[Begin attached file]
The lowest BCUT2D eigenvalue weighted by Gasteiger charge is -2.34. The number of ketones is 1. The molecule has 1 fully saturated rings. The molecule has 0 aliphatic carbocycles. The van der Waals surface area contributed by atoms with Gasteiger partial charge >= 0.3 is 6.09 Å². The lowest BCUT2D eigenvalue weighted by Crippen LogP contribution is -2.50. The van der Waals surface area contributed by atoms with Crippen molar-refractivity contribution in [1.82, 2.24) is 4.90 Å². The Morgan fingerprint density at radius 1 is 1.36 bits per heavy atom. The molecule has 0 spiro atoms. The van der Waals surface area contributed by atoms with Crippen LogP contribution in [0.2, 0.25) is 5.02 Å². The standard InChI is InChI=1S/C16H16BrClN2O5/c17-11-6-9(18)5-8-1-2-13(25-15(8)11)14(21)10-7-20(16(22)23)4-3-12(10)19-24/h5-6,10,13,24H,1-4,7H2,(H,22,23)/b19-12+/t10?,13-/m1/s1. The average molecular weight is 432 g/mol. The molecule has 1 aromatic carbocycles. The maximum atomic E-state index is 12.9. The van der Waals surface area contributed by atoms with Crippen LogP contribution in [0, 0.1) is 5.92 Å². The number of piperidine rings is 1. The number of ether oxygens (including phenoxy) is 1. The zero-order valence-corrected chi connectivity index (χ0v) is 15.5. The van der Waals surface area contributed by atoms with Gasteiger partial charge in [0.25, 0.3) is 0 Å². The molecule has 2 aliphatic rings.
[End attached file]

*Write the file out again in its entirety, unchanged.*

The lowest BCUT2D eigenvalue weighted by Gasteiger charge is -2.34. The number of ketones is 1. The molecule has 1 fully saturated rings. The molecule has 0 aliphatic carbocycles. The van der Waals surface area contributed by atoms with Gasteiger partial charge >= 0.3 is 6.09 Å². The lowest BCUT2D eigenvalue weighted by Crippen LogP contribution is -2.50. The van der Waals surface area contributed by atoms with Crippen molar-refractivity contribution in [1.82, 2.24) is 4.90 Å². The Morgan fingerprint density at radius 1 is 1.36 bits per heavy atom. The molecule has 0 spiro atoms. The van der Waals surface area contributed by atoms with Crippen LogP contribution in [0.2, 0.25) is 5.02 Å². The standard InChI is InChI=1S/C16H16BrClN2O5/c17-11-6-9(18)5-8-1-2-13(25-15(8)11)14(21)10-7-20(16(22)23)4-3-12(10)19-24/h5-6,10,13,24H,1-4,7H2,(H,22,23)/b19-12+/t10?,13-/m1/s1. The average molecular weight is 432 g/mol. The molecule has 1 aromatic carbocycles. The maximum atomic E-state index is 12.9. The van der Waals surface area contributed by atoms with Crippen LogP contribution in [0, 0.1) is 5.92 Å². The number of piperidine rings is 1. The number of ether oxygens (including phenoxy) is 1. The zero-order valence-corrected chi connectivity index (χ0v) is 15.5. The van der Waals surface area contributed by atoms with Gasteiger partial charge in [0.25, 0.3) is 0 Å². The molecule has 2 aliphatic rings.